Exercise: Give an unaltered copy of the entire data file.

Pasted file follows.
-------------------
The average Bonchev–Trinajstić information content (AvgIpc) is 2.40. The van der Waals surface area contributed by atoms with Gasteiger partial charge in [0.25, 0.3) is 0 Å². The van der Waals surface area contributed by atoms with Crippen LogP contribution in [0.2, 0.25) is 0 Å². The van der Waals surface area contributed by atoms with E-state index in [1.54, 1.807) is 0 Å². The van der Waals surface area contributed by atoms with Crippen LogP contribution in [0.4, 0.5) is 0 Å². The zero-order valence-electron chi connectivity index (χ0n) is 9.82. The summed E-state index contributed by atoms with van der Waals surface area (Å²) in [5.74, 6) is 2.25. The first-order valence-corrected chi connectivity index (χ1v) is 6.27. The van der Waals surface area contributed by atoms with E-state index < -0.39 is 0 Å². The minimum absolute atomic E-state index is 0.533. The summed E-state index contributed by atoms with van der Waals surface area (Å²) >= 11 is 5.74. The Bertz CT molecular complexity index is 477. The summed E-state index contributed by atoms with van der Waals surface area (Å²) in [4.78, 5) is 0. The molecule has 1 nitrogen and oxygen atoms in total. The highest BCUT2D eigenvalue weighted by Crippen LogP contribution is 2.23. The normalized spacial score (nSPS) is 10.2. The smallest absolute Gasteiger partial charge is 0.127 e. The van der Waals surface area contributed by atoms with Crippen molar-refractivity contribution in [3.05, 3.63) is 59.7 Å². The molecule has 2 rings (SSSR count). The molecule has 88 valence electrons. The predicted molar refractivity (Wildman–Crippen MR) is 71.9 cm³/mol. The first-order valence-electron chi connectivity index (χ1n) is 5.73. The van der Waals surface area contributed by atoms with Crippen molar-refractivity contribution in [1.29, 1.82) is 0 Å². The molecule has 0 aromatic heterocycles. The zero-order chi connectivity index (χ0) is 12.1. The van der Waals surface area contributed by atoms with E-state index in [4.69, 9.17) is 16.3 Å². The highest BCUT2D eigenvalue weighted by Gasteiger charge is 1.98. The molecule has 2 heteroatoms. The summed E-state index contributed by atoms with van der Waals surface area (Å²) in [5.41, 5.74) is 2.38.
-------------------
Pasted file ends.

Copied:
The average Bonchev–Trinajstić information content (AvgIpc) is 2.40. The van der Waals surface area contributed by atoms with Gasteiger partial charge in [0.25, 0.3) is 0 Å². The van der Waals surface area contributed by atoms with Crippen LogP contribution in [0.2, 0.25) is 0 Å². The van der Waals surface area contributed by atoms with E-state index in [1.54, 1.807) is 0 Å². The van der Waals surface area contributed by atoms with Crippen LogP contribution in [0.4, 0.5) is 0 Å². The zero-order valence-electron chi connectivity index (χ0n) is 9.82. The summed E-state index contributed by atoms with van der Waals surface area (Å²) in [5.74, 6) is 2.25. The first-order valence-corrected chi connectivity index (χ1v) is 6.27. The van der Waals surface area contributed by atoms with E-state index < -0.39 is 0 Å². The minimum absolute atomic E-state index is 0.533. The summed E-state index contributed by atoms with van der Waals surface area (Å²) >= 11 is 5.74. The Bertz CT molecular complexity index is 477. The summed E-state index contributed by atoms with van der Waals surface area (Å²) in [4.78, 5) is 0. The molecule has 1 nitrogen and oxygen atoms in total. The highest BCUT2D eigenvalue weighted by Crippen LogP contribution is 2.23. The normalized spacial score (nSPS) is 10.2. The smallest absolute Gasteiger partial charge is 0.127 e. The van der Waals surface area contributed by atoms with Crippen molar-refractivity contribution in [3.05, 3.63) is 59.7 Å². The molecule has 2 rings (SSSR count). The molecule has 88 valence electrons. The predicted molar refractivity (Wildman–Crippen MR) is 71.9 cm³/mol. The first-order valence-electron chi connectivity index (χ1n) is 5.73. The van der Waals surface area contributed by atoms with Crippen molar-refractivity contribution in [1.29, 1.82) is 0 Å². The molecule has 0 aromatic heterocycles. The zero-order chi connectivity index (χ0) is 12.1. The van der Waals surface area contributed by atoms with E-state index in [4.69, 9.17) is 16.3 Å². The highest BCUT2D eigenvalue weighted by Gasteiger charge is 1.98. The molecule has 2 heteroatoms. The summed E-state index contributed by atoms with van der Waals surface area (Å²) in [5.41, 5.74) is 2.38.